MBA Offers Recommendations on HMDA Rule Changes

The Mortgage Bankers Association, in a letter to the Consumer Financial Protection Bureau, expressed concerns with the Bureau’s proposed amendments to the Home Mortgage Disclosure Act, saying that many MBA member companies have not had sufficient time to prepare for the numerous changes required.

The letter also offered a number of recommendations to improve the proposal, which is scheduled to go into effect Jan. 1, 2018.

“Despite laudable efforts by the Bureau, effective implementation by lenders is not feasible under the current schedule, as many outstanding issues remain unresolved,” wrote MBA Senior Vice President of Residential Policy and Member Engagement Pete Mills. “It is evident that several important steps have not yet been completed, making effective, timely implementation on the current schedule extremely difficult, if not impossible, for most institutions.”

The proposed changes to the CFPB’s Home Mortgage Disclosure (Regulation C) Final Rule, outlined this past October, include transition rules for two data points–loan purpose and the unique identifier for loan originator, clarifications of key terms, such as “temporary financing” and “automated underwriting system” and creation of a new reporting exception for certain New York Consolidation, Extension and Modification Agreement transactions. The proposal also affirms that the Bureau will make available on its website a geocoding tool that institutions may use to identify the census tract where a property is located. The proposal also would establish that an institution would not violate Regulation C by reporting an incorrect census tract for a property if the institution entered the address properly.

“The Final Rule brings extraordinarily ambitious additions to what is already an extensive database on mortgage lending,” the MBA letter said. “Specifically, it more than doubles the data points to be collected and reported, modifies most of the current definitions, expands reporting to Home Equity Lines of Credit and pre-approval transactions and also extends reporting requirements to virtually all significant mortgage or HELOC lenders. Regarding the data points, the Final Rule requires reporting on 48 data fields, adding 25 new data fields to the current 23, and also modifies 20 of the existing fields. The current data fields include the rate spread (for higher-priced loans), Home Ownership and Equity Protection Act status, race, ethnicity and income of the borrower, action taken on the loan or application, location of the property and loan amount.”

MBA asked for a delay on the Jan. 1, 2018 implementation date, noting collection of data must begin in 2017 for loan applications that may become reportable in 2018.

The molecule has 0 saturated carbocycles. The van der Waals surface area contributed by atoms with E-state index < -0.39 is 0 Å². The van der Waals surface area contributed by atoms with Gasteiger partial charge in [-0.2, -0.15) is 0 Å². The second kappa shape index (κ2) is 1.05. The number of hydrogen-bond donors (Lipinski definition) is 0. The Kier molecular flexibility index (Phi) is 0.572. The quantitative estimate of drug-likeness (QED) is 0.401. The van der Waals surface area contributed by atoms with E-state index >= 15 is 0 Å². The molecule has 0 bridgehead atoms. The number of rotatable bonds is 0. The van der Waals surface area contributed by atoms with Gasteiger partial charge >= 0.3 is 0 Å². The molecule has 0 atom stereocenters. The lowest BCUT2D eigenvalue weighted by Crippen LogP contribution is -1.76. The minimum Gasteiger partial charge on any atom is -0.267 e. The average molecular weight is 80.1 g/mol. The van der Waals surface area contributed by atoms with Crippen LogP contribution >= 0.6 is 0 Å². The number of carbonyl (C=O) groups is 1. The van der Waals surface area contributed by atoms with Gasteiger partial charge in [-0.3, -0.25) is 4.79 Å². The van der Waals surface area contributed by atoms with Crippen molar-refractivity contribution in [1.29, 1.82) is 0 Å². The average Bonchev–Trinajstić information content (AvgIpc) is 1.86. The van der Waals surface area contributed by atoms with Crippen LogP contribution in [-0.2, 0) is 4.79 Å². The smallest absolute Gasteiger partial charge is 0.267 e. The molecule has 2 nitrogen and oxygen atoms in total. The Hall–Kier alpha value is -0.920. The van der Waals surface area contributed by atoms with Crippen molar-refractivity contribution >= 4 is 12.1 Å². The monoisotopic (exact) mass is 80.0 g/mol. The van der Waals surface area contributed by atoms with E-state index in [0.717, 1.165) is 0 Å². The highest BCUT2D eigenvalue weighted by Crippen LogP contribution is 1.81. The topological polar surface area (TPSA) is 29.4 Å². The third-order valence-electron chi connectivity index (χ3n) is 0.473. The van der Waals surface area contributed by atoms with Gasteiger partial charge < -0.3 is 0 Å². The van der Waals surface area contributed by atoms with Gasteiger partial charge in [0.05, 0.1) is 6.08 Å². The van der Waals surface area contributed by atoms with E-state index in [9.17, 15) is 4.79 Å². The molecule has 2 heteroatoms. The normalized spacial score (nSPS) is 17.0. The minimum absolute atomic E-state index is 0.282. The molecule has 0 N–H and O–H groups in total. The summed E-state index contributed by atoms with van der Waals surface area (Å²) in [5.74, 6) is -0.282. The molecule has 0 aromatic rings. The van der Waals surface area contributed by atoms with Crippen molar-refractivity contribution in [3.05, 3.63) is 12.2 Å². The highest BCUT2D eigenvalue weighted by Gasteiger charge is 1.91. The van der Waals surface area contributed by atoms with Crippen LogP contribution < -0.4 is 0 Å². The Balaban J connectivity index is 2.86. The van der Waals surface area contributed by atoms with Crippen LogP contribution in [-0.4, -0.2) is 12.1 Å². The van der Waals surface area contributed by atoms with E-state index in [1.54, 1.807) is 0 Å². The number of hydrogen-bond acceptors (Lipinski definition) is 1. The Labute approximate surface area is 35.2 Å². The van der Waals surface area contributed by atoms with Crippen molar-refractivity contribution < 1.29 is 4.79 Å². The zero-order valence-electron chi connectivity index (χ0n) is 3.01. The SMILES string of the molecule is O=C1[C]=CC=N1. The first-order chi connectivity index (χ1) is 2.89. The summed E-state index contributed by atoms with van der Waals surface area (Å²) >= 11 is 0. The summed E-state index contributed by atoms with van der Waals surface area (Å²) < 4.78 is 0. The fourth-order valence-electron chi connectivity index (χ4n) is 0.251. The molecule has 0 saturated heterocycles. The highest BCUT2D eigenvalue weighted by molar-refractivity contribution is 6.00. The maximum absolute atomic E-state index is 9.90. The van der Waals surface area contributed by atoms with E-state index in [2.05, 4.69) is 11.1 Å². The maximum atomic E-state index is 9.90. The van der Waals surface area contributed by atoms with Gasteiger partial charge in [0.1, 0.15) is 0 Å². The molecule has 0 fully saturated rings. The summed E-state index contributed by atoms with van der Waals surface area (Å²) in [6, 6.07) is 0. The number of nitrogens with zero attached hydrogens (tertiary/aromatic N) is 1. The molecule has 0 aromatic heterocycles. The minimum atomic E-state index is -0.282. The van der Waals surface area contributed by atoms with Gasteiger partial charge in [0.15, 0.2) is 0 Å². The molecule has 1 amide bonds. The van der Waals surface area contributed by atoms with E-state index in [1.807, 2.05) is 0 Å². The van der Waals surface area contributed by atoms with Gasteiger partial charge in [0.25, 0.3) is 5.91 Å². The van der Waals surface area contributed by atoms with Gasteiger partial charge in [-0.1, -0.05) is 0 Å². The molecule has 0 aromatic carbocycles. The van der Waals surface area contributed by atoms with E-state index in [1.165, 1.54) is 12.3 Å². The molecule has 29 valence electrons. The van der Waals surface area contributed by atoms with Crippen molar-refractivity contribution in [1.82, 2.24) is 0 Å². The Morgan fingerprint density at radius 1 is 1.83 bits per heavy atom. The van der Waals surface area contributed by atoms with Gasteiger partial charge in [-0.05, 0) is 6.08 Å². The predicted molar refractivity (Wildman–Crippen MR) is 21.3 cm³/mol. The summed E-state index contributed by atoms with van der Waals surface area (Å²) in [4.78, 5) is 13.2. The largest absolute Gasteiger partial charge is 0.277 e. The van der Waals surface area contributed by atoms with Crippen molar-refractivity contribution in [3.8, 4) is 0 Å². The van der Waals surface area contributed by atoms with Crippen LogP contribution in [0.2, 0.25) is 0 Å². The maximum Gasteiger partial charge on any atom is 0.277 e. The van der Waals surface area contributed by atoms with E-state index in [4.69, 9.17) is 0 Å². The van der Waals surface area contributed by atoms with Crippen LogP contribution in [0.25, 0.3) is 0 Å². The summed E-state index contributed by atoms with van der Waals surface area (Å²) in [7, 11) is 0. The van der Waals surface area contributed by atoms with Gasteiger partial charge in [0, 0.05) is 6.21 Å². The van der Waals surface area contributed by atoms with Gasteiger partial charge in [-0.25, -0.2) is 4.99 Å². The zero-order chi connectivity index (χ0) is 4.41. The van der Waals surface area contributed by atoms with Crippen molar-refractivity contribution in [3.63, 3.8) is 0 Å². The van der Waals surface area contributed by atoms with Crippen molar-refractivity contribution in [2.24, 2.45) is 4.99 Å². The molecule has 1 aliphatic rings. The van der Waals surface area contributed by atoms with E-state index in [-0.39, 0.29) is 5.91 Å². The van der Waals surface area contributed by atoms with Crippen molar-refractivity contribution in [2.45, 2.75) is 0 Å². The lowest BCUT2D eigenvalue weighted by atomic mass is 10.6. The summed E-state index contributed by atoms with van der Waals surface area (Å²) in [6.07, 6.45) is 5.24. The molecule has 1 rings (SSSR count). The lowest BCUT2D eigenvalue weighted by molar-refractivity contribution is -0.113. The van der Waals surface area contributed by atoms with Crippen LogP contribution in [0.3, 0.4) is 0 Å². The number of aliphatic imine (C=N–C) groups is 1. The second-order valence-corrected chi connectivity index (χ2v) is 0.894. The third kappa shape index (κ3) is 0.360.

“Considering the fact that much remains to be done by the CFPB, including rules and deliverables, MBA respectfully urges the Bureau to delay these amendments and the Final Rule for at least one year in order to provide the Bureau and Home Mortgage Disclosure Act reporters with sufficient time to complete, implement and test their data collection and reporting processes.”

MBA rationalized that additional time “will allow several necessary actions and relevant materials to be delivered by the Bureau in time for them to be reviewed, tested and integrated into both vendors’ and lenders’ processes to ensure effective implementation primarily at loan origination, the point at which most reportable information is being collected.”

MBA told the CFPB lenders, and the vendors that support the industry, are still waiting on the CFPB to release the reporting portal, the geocoding tool, data validation and other edits, to name a few. “Without the availability of these and other necessary rules and tools, lenders cannot finalize revised business processes or provide final technology requirements for their information technology teams and/or vendors, or provide training to their originations and operations staff,” MBA said.

MBA also noted “significant training” of lenders’ employees is also required to ensure proper and accurate collection and reporting under the Final Rule, and training cannot begin until the systems and processes are complete. “We also suggest that, considering the possibility that privacy concerns might dictate that certain data not be disclosed publicly, a one year delay also should be used to reconsider whether the many data points required under Dodd-Frank within the Bureau’s authority should be required.”

Simply delaying enforcement of the requirements under the circumstances would be insufficient. “Moreover, we believe that continuing to apply Regulation C in its current form would adequately serve the public policy purposes underlying HMDA during the additional year of implementation,” MBA said. “In sum, the balance of burdens against public policy benefits favors a delay.”

The letter also reiterates MBA’s long-held contention that multifamily loans should not be subject to HMDA reporting.

“Multifamily mortgages are commercial in nature and are not consumer-facing,” MBA said. “Credit determinations are based on assessments of the business of managing an income-producing property, the value of the underlying property and the certainty of operating cash flow from the property as an income-producing asset. We believe that, as a result, the public policy benefit of collecting HMDA data on commercial multifamily mortgages does not outweigh the considerable regulatory burden of collecting and reporting it. We, therefore, continue to urge the CFPB to exclude multifamily commercial lending entirely from HMDA reporting.”